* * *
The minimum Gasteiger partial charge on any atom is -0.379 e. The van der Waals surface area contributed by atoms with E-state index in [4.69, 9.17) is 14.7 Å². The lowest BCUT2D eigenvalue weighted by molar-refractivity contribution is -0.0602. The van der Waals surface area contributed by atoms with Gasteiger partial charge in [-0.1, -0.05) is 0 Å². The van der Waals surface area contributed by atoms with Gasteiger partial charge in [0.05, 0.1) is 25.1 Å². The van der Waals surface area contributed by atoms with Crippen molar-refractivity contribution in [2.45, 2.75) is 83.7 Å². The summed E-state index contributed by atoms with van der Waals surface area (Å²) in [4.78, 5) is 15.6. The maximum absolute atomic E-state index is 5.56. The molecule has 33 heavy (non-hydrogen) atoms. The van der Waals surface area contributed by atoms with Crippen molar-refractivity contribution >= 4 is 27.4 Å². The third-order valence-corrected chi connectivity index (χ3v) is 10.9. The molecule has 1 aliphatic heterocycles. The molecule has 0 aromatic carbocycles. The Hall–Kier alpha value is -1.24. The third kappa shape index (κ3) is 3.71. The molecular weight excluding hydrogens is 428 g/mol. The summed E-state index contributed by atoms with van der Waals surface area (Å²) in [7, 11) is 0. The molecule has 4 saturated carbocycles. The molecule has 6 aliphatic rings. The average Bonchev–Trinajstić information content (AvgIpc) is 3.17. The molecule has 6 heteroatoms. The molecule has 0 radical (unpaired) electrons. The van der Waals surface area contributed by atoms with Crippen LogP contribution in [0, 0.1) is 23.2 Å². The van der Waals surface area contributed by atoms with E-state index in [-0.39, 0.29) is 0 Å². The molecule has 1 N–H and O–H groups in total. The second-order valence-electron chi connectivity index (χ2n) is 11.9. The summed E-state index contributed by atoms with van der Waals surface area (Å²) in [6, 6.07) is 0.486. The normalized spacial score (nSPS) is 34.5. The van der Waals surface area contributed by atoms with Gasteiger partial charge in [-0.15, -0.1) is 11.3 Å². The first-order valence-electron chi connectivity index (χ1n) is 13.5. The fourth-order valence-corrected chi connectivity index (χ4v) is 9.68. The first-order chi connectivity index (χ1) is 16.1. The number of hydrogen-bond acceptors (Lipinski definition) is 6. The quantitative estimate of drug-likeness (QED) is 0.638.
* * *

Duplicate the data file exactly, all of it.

The minimum Gasteiger partial charge on any atom is -0.379 e. The van der Waals surface area contributed by atoms with E-state index in [4.69, 9.17) is 14.7 Å². The lowest BCUT2D eigenvalue weighted by molar-refractivity contribution is -0.0602. The van der Waals surface area contributed by atoms with Gasteiger partial charge in [-0.1, -0.05) is 0 Å². The van der Waals surface area contributed by atoms with Gasteiger partial charge in [0.05, 0.1) is 25.1 Å². The van der Waals surface area contributed by atoms with Crippen molar-refractivity contribution in [2.45, 2.75) is 83.7 Å². The summed E-state index contributed by atoms with van der Waals surface area (Å²) in [4.78, 5) is 15.6. The maximum absolute atomic E-state index is 5.56. The molecule has 33 heavy (non-hydrogen) atoms. The van der Waals surface area contributed by atoms with Crippen molar-refractivity contribution >= 4 is 27.4 Å². The third-order valence-corrected chi connectivity index (χ3v) is 10.9. The molecule has 1 aliphatic heterocycles. The molecule has 0 aromatic carbocycles. The Hall–Kier alpha value is -1.24. The third kappa shape index (κ3) is 3.71. The molecular weight excluding hydrogens is 428 g/mol. The summed E-state index contributed by atoms with van der Waals surface area (Å²) in [7, 11) is 0. The molecule has 4 saturated carbocycles. The molecule has 6 aliphatic rings. The average Bonchev–Trinajstić information content (AvgIpc) is 3.17. The molecule has 6 heteroatoms. The molecule has 0 radical (unpaired) electrons. The van der Waals surface area contributed by atoms with Crippen LogP contribution in [0, 0.1) is 23.2 Å². The van der Waals surface area contributed by atoms with E-state index in [-0.39, 0.29) is 0 Å². The molecule has 1 N–H and O–H groups in total. The second-order valence-electron chi connectivity index (χ2n) is 11.9. The summed E-state index contributed by atoms with van der Waals surface area (Å²) in [6, 6.07) is 0.486. The normalized spacial score (nSPS) is 34.5. The van der Waals surface area contributed by atoms with Gasteiger partial charge in [-0.15, -0.1) is 11.3 Å². The first-order valence-electron chi connectivity index (χ1n) is 13.5. The fourth-order valence-corrected chi connectivity index (χ4v) is 9.68. The first-order chi connectivity index (χ1) is 16.1. The number of hydrogen-bond acceptors (Lipinski definition) is 6. The quantitative estimate of drug-likeness (QED) is 0.638.